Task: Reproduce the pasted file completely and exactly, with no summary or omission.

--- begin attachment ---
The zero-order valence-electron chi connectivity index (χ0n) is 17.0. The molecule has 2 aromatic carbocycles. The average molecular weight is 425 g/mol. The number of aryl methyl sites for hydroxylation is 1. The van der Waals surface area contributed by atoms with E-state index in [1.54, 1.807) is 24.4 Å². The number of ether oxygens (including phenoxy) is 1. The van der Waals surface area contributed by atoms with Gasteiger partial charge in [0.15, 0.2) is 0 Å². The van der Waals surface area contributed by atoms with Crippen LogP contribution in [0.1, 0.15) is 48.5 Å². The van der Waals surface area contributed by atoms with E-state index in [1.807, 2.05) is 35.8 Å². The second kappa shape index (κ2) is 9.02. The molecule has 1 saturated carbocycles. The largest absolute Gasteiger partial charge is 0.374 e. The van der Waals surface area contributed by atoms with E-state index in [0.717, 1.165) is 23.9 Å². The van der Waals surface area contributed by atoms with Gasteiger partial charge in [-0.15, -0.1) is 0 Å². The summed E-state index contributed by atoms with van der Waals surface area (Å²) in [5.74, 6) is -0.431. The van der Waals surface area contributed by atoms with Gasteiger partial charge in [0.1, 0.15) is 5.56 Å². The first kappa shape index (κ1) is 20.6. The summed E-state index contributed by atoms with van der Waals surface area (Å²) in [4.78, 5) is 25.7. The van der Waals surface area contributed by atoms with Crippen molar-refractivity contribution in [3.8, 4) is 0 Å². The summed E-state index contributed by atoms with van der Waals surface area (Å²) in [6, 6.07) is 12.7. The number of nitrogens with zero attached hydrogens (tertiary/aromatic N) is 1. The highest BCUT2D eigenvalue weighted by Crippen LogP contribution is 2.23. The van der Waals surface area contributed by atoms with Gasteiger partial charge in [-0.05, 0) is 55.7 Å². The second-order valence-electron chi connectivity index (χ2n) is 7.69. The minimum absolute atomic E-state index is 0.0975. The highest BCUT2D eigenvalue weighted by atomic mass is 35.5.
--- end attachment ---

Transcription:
The zero-order valence-electron chi connectivity index (χ0n) is 17.0. The molecule has 2 aromatic carbocycles. The average molecular weight is 425 g/mol. The number of aryl methyl sites for hydroxylation is 1. The van der Waals surface area contributed by atoms with E-state index in [1.54, 1.807) is 24.4 Å². The number of ether oxygens (including phenoxy) is 1. The van der Waals surface area contributed by atoms with Gasteiger partial charge in [0.15, 0.2) is 0 Å². The van der Waals surface area contributed by atoms with Crippen LogP contribution in [0.1, 0.15) is 48.5 Å². The van der Waals surface area contributed by atoms with E-state index in [1.807, 2.05) is 35.8 Å². The second kappa shape index (κ2) is 9.02. The molecule has 1 saturated carbocycles. The largest absolute Gasteiger partial charge is 0.374 e. The van der Waals surface area contributed by atoms with E-state index in [0.717, 1.165) is 23.9 Å². The van der Waals surface area contributed by atoms with Gasteiger partial charge in [-0.15, -0.1) is 0 Å². The summed E-state index contributed by atoms with van der Waals surface area (Å²) in [5.74, 6) is -0.431. The van der Waals surface area contributed by atoms with Gasteiger partial charge in [0.1, 0.15) is 5.56 Å². The first kappa shape index (κ1) is 20.6. The summed E-state index contributed by atoms with van der Waals surface area (Å²) in [4.78, 5) is 25.7. The van der Waals surface area contributed by atoms with Crippen molar-refractivity contribution in [3.8, 4) is 0 Å². The summed E-state index contributed by atoms with van der Waals surface area (Å²) in [6, 6.07) is 12.7. The number of nitrogens with zero attached hydrogens (tertiary/aromatic N) is 1. The highest BCUT2D eigenvalue weighted by Crippen LogP contribution is 2.23. The van der Waals surface area contributed by atoms with Gasteiger partial charge in [-0.05, 0) is 55.7 Å². The second-order valence-electron chi connectivity index (χ2n) is 7.69. The minimum absolute atomic E-state index is 0.0975. The highest BCUT2D eigenvalue weighted by atomic mass is 35.5.